It would be unreasonable to argue that there is no criminal element that exists within the Black population – just look at the crime statistics in Detroit, this, however, actually reflects the same criminal element that exists in any impoverished community in most urban areas in the world – from the favelas of Rio to the areas of East or South London.  Viable social issues arise when misperceptions of identity due to these broad strokes are internalized and acted upon as reality, then result in harm, injury or extreme violence.


We have been “positioned” by the media, news, film makers to believe the broad strokes with which they paint certain groups of people.  We have been subtly and covertly manipulated to believe that vast numbers of certain peoples are who they have been externally categorized to be.  Most people would easily believe that the Asian-American scholar earned his or her graduate degree because s/he is super-smart, though there are many Asians who do struggle with academics.  On the other hand, an African American, earning the very same graduate degree, is rarely categorized as being super-smart; he or she only gets their degree, often covertly or overtly implied, because of Affirmative Action.  These are subtle attempts at negative categorization.


Until the media, academics, and politicians begin to verbalize and categorize Blacks and other visible minorities in a much more realistic, comprehensive and complex (versus simplified) manner (e.g. one can simultaneously be an African American male, an attorney, wear a hoodie, and have parents who are both physicians, or one can be a Chinese American, dance hip-hop and excel at basketball), people will continue to engage in demonic categorizations reflecting broad stereotypical strokes that will continue to elicit violent or deadly social conflict situations with horrendous outcomes. 


The challenge, therefore, in the face of discordant social conflict situations, is how to deter the jumping to conclusions about the true identity and accompanying motives/actions of any person of color, particularly, young Black men who are often  viewed in ways not reflected in the actual criminal statistics in this country.  We need to model and lead our communities and the broader society to a place of.  Transcendence implies an astute awareness of the real and the overcoming of historically, bigoted and harmful misperceptions of those who are not like us.  Absent such an awareness, the likelihood of a similar tragedy occurring is quite high.  Who are we?  Our identities are often much more complex than the color of our skin or the visible accoutrements that we may wear.  Part of who we are has to include the notion that we are our communities and our communities are us.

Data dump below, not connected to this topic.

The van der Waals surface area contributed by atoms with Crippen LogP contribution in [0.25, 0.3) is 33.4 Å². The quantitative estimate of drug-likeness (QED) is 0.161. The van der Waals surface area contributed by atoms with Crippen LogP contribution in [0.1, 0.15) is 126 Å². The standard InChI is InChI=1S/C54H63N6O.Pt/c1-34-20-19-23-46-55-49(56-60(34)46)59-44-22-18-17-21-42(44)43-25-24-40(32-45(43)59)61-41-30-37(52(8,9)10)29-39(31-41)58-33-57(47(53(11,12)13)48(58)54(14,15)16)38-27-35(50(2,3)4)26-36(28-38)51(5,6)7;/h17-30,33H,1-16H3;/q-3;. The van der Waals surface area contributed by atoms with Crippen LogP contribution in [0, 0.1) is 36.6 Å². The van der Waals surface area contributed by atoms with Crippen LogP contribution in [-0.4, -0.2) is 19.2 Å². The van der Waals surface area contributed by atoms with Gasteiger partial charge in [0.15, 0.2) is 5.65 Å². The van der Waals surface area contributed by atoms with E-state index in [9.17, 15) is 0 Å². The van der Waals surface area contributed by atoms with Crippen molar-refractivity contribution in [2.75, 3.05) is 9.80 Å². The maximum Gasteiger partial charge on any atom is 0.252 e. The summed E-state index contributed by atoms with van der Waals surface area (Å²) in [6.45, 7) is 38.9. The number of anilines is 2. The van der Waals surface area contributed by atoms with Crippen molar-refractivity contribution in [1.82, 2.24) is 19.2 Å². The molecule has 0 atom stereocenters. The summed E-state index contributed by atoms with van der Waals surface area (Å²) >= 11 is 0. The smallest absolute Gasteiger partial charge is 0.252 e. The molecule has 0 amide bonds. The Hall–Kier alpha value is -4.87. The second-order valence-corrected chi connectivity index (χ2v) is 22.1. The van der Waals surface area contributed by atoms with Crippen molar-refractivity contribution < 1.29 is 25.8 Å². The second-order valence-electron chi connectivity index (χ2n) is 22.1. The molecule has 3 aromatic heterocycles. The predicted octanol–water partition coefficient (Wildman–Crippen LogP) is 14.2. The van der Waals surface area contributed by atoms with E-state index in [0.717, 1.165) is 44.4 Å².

Janice R. McRae received her Bachelor’s Degree in Communications from Michigan State University.  She received her Master’s Degree in Counseling Psychology from the University of Michigan, a Master’s in Comparative Politics from The American University and a Ph.D. in Conflict Analysis and Resolution from George Mason University.  She has recently completed a conflict mapping of intragroup discord in Native American communities focusing on members who have been disenrolled or cast out and developed intervention models to address these concerns.  She was also a member of a national delegation to China to study the traditional Chinese methods of conflict resolution, as exemplified in mediation committees throughout sectors of that society.  She has worked as a mediator and facilitator over the years and has taught at Johns Hopkins University and the University of Maryland University College.